Jorge Polanco (Twins)
Available in 88% of CBS, 93% of Y! and 92% of ESPN leagues
Second base, third base, shortstop; wherever the Twins what him to play is where he’ll go. Over the past two weeks Polanco is batting .377 with 6 RBIs, 8 runs scored and a stolen base. His ISO this year in Triple-A was .181, much higher than we’ve come to expect. I would not expect a lot of power here, but he could contribute a handful of home runs between now and September 30. He knows how to draw walks, which when combined with his new contact ability could vault him higher than 6th in the lineup. Finally he doesn’t have a lot of speed, but he does run well so don’t rule out a handful of stolen bases. Overall Polanco is a hot bat that can fill in at multiple positions. That’s what you want in a bench bat to cover off days/injuries, and he moves up in the lineup he could make a worthy starter or MI player.
Keon Broxton (Brewers)
Available in 90% of CBS and 95% of Y! and ESPN leagues
In July Broxton batted .286 over 21 at bats, and that has resulted in additional playing time. So far in August he is batting .391 with a home runs and four stolen bases in 23 at bats. I know some will look at the small sample size and write it off, but maybe I can convince you otherwise. First off, I realize he has a 38.1% strikeout rate. What you may not realize is that Broxton has an O-Swing% of 21 – he rarely chases pitches outside the zone. He also has a 15.9% walk rate; because he doesn’t chase he has built up a walk rate that rivals Joey Votto. He has 30 stolen bases for the season; he has had multiple 20+ steal seasons in the past. Finally his contact rate is 80%; an average number, but quite useful for a player that takes most of his cuts inside the zone.
Broxton will strike out a lot, but he will also make good contact when he doesn’t, draw walks which will contribute to his stolen base chances, and he also has enough pop to reach double-digits in home runs. He is a cheap power/speed guy that most will overlook. He is not someone you can depend on to play daily, but if he continues to hit the playing time issue will iron itself out.
Luke Weaver (Cardinals)
Available in 74% of CBS, 79% of Y! and 88% of ESPN leagues
Last season in High-A Weaver posted a 1.62 ERA and 1.11 WHIP over 105.1 innings (19 starts). His strikeout numbers were lower than expected (7.52 K/9), but he did show incredible control (1.62 BB/9 – right in line with his final two years in college. This year in Double-A he posted a 1.40 ERA and 0.95 WHIP over 77 innings (12 starts). The strikeout total shot up (10.29 K/9) and the walks remained in elite territory (1.17 BB/9). I know some of you were hoping Alex Reyes would earn a shot at the rotation, but it is now clear why Weaver was given the nod.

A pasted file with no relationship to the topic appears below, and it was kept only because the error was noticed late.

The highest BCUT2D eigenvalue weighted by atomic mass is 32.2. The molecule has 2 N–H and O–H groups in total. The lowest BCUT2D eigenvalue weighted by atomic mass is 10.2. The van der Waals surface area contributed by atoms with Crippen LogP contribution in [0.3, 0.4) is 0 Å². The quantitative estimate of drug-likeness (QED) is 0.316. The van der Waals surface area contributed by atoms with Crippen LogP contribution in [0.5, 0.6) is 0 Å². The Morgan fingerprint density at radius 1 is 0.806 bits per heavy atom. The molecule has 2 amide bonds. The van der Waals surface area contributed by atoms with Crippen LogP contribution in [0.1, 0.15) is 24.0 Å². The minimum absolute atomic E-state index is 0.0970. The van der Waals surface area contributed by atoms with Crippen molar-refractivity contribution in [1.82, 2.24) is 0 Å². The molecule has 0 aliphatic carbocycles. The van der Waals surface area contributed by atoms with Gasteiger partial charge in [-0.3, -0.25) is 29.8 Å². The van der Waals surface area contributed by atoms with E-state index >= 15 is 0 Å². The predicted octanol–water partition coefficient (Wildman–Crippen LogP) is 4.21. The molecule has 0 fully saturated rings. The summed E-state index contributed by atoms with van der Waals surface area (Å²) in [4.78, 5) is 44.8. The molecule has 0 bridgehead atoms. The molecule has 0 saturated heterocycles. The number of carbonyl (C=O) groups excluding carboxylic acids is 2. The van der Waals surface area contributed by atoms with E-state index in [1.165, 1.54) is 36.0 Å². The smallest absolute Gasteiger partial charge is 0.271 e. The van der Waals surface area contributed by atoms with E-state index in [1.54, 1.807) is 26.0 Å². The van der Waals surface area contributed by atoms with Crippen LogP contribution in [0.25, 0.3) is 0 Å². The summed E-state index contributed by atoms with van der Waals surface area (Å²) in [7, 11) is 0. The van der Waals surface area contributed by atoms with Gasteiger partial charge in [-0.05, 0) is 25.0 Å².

His first start was decent enough; maybe a few more walks and a few less strikeouts that expected, but it was against the Cubs so not bad considering. His next start is Saturday against the Phillies followed by a matchup with Oakland. Act now because he won’t be available for long, and you’ll have zero chance of getting him if he throws a gem the next time out.
Ender Inciarte (Braves)
Available in 78% of ESPN and 74% of CBS and Y! leagues
Atlanta is finally showing signs of life, and Inciarte is one of the main beneficiaries. He’s batting .353 this month. The 13 runs scored over 55 at bats ties his highest monthly total, and he has cut his strikeouts in half. He has not attempted a stolen base yet this month, but he does have 11 on the season and had 21 last year. There also is the matter of the improvements against lefties – .276 compared to .227 last year. Inciarte make a solid fourth outfielder right now, and because of the team he is on most fantasy owners will overlook or dismiss him.
Jorge Soler (Cubs)
Available in 66% of CBS, 70% of Y! and 81% of ESPN leagues
Soler returned from the DL and has announced his presence with authority. It’s only seven games (22 at bats), but he is batting .409 with three home runs, seven RBIs and five runs scored. This is in line with what he was doing in June prior to going out with an injury so it is not like the production came out of nowhere. Soler was batting cleanup on Friday, but was not in the lineup Saturday or Sunday. Playing time will be an issue, with Ben Zobrist playing the swing man, occupying second base on night Soler plays and the outfield when Javier Baez is in the lineup. Soler is not someone to own in leagues with weekly rosters, but for those with daily moves he could make an interesting bench player. If he stumbles at all, though, I would drop him; the Cubs have way too many options so his leash will be short.